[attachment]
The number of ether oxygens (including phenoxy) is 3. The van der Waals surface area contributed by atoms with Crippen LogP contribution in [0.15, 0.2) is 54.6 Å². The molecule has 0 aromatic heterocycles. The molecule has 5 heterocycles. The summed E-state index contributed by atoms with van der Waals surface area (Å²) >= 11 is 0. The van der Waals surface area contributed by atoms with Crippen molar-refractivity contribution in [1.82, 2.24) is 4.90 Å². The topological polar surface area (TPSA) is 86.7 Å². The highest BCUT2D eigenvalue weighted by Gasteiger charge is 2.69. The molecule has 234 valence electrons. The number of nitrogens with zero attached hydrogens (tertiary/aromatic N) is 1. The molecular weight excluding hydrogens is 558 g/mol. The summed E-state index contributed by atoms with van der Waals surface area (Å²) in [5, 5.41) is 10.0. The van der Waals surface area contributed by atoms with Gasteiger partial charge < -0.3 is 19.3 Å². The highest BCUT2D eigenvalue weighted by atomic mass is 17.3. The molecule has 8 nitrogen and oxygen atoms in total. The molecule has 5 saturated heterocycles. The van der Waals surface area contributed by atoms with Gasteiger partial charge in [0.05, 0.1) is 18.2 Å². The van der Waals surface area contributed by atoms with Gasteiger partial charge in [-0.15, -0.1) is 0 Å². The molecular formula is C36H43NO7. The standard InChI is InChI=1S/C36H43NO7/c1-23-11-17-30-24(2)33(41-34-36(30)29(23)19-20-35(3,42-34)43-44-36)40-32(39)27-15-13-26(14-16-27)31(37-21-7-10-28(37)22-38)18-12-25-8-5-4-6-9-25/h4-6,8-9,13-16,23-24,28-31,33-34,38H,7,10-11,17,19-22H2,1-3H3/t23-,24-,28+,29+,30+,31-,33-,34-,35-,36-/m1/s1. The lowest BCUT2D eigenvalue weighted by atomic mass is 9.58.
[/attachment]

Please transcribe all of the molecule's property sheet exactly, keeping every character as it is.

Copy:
The number of ether oxygens (including phenoxy) is 3. The van der Waals surface area contributed by atoms with Crippen LogP contribution in [0.15, 0.2) is 54.6 Å². The molecule has 0 aromatic heterocycles. The molecule has 5 heterocycles. The summed E-state index contributed by atoms with van der Waals surface area (Å²) >= 11 is 0. The van der Waals surface area contributed by atoms with Crippen molar-refractivity contribution in [1.82, 2.24) is 4.90 Å². The topological polar surface area (TPSA) is 86.7 Å². The highest BCUT2D eigenvalue weighted by Gasteiger charge is 2.69. The molecule has 234 valence electrons. The number of nitrogens with zero attached hydrogens (tertiary/aromatic N) is 1. The molecular weight excluding hydrogens is 558 g/mol. The summed E-state index contributed by atoms with van der Waals surface area (Å²) in [5, 5.41) is 10.0. The van der Waals surface area contributed by atoms with Gasteiger partial charge < -0.3 is 19.3 Å². The highest BCUT2D eigenvalue weighted by atomic mass is 17.3. The molecule has 8 nitrogen and oxygen atoms in total. The molecule has 5 saturated heterocycles. The van der Waals surface area contributed by atoms with Gasteiger partial charge in [0.05, 0.1) is 18.2 Å². The van der Waals surface area contributed by atoms with Gasteiger partial charge in [-0.15, -0.1) is 0 Å². The molecular formula is C36H43NO7. The standard InChI is InChI=1S/C36H43NO7/c1-23-11-17-30-24(2)33(41-34-36(30)29(23)19-20-35(3,42-34)43-44-36)40-32(39)27-15-13-26(14-16-27)31(37-21-7-10-28(37)22-38)18-12-25-8-5-4-6-9-25/h4-6,8-9,13-16,23-24,28-31,33-34,38H,7,10-11,17,19-22H2,1-3H3/t23-,24-,28+,29+,30+,31-,33-,34-,35-,36-/m1/s1. The lowest BCUT2D eigenvalue weighted by atomic mass is 9.58.